Head Up High

The most dangerous stories we make up are the narratives that diminish our inherent worthiness. We must reclaim the truth about our lovability, divinity, and creativity.
Brene Brown

When you haven’t learned to love yourself, when you have been taught to diminish your worthiness, it can be a challenge to reclaim it. At times it can feel like everyone is out to crush you and you feel lonely and vulnerable. Engulfed with emotions and uncertainty of your own worthiness, it is crucial to keep the clarity of mind to tell yourself that you are worthy of love and belonging, no matter what someone else says or does. That is, your own love and belonging! The knowledge that you are good the way you are. Yes, you may make mistakes and no, you’re not perfect and that is fine, because that is what makes you human. And the rest is only human as well, they’re nothing more and nothing less than you.

Slowly but surely, I’m reclaiming my truth about my lovability, divinity, and creativity. And then, there is this moment when you’re being tested and it is just so hard to hold on to what you have reclaimed so far.
Someone texts you to ask how you’re doing and you decide to be open and then don’t hear back from them. When you try to make an appointment with someone and don’t hear back from them either. And the one appointment you actually made is being cancelled because they choose to go out with someone else and then even the rescheduled meetup later that week is being cancelled.
That is when doubt strikes, and it strikes hard. It throws me right back into every limiting belief I’ve ever had about myself. What is wrong with me? Am I not fun enough, not open enough, not good enough?
And every moment I felt someone was ignoring me is coming back. From the fake overly friendliness some people show when they see you (only to forget about your very existence the moment they turn around) to not mentioning my name when surprised when someone isn’t invited for something (does that mean it makes sense I wasn’t invited?). My head is spinning with all the old self-diminishing thoughts. And I feel like I’m slipping. I feel like sitting down and crying my eyes out. But this is not what I want. No more, I’m so done with this.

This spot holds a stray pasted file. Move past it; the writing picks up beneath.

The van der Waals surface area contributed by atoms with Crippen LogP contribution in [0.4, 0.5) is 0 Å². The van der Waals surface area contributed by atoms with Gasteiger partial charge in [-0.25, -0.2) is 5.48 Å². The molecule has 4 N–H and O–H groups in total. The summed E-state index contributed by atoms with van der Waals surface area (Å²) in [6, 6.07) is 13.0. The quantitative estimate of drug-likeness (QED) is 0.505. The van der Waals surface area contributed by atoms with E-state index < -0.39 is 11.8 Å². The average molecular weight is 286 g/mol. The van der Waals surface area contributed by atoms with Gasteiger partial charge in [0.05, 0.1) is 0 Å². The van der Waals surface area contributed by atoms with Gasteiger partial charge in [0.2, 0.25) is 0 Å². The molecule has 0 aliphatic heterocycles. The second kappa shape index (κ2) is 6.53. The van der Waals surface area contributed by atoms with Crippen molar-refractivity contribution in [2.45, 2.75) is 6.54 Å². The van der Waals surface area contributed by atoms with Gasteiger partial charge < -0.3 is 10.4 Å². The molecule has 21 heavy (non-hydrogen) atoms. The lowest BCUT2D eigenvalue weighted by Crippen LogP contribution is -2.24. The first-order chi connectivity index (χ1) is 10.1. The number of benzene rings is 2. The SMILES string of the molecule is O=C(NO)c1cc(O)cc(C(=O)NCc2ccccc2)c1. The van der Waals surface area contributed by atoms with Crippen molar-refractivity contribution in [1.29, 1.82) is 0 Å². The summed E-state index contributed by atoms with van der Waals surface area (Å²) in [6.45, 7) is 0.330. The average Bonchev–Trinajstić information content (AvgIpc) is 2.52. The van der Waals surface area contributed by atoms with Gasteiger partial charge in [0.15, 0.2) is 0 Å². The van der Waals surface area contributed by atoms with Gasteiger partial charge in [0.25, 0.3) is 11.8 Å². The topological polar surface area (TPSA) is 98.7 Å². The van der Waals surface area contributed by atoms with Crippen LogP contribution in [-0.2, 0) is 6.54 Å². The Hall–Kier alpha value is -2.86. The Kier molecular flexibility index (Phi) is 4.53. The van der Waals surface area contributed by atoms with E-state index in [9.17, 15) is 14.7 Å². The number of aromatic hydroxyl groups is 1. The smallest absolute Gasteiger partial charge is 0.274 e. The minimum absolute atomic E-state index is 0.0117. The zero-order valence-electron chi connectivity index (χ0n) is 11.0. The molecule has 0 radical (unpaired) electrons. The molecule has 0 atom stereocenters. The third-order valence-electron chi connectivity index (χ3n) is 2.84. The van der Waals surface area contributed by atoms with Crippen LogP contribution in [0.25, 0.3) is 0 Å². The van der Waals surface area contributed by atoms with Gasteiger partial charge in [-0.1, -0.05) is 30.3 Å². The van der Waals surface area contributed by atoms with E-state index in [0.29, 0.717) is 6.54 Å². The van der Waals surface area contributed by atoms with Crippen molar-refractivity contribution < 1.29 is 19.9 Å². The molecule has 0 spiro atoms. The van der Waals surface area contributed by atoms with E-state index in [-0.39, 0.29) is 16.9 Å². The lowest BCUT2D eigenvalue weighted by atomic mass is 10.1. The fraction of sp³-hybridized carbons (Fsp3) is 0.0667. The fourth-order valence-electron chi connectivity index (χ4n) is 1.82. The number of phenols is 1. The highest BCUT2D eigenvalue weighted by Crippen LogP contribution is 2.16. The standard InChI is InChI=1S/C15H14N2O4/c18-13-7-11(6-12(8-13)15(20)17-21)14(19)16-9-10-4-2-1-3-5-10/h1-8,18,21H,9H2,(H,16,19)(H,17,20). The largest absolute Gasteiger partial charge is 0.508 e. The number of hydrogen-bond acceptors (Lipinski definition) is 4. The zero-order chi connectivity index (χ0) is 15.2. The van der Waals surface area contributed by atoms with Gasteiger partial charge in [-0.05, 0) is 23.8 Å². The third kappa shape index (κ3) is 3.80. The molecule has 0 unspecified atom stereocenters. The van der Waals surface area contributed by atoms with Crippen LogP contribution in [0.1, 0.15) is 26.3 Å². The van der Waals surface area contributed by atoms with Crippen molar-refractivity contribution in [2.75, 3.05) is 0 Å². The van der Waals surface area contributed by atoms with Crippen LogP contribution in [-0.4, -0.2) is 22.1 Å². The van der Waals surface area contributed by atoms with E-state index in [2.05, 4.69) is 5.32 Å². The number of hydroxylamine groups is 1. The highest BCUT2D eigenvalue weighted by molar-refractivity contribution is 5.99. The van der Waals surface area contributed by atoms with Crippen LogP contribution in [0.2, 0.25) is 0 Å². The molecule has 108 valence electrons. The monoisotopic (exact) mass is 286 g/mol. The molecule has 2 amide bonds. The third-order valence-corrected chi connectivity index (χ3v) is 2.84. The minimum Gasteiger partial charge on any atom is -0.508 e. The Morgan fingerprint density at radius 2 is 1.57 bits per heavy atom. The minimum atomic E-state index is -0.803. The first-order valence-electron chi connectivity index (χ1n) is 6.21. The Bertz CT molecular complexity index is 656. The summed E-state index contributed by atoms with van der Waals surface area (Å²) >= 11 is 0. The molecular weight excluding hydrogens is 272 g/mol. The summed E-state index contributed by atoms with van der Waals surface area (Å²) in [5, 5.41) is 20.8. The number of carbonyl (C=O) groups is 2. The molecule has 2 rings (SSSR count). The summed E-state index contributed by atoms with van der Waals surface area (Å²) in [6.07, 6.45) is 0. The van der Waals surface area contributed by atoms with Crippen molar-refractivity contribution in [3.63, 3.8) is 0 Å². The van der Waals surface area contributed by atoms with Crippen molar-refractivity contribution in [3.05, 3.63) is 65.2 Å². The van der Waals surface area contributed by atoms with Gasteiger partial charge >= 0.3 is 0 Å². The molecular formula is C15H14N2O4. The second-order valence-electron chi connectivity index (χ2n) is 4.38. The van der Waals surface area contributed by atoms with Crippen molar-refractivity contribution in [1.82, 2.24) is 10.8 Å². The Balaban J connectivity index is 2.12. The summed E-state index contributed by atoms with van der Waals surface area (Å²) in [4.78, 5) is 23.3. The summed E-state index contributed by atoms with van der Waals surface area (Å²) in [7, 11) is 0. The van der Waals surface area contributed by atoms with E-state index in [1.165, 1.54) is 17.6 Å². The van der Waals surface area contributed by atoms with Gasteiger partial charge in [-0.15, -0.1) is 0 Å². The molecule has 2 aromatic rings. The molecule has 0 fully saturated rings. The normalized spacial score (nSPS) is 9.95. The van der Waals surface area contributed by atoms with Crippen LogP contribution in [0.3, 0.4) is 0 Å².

And I take a deep breath and say every loving affirmation I can think of. Because no matter what others do or say, I’m worth just as much as everyone else! And I know some people are insincere in the way they treat me, and I try to avoid those people as much as I can, because that’s better for my health. And I know that others don’t mean to hurt me, and I also realize that I may have to set some boundaries.

In the past if someone blew me off and said that they hoped I wouldn’t mind, I would say: of course not; even if I did. Because I didn’t want to be difficult, because I wanted people to like me.
But I’ve decided things need to change. If I can’t honestly say I didn’t like something that was said or done, then what kind of friendship is it? It won’t change what happened, but at least I stay true to myself and I set a boundary that this is not ok with me. What they do with it, is up to them, but at least I’m showing myself some respect. Of course, I hope they will understand and respect my opinion. And if they don’t, I’m better off knowing it now than later. I don’t have that much energy, so I have to spend the energy I do have wisely.

As scary as it was, it felt so good to stand up for myself and honestly say how I felt. It sucked in the moment, but I do realize this is a really important step in reclaiming my lovability and worthiness. I’m done bending over backwards to please other people. I will respect myself and people are free to like it or free to go. Either way is fine. But from now on forward I will keep my head high.

Never bend your head. Hold it high. Look the world straight in the eye.
Helen Keller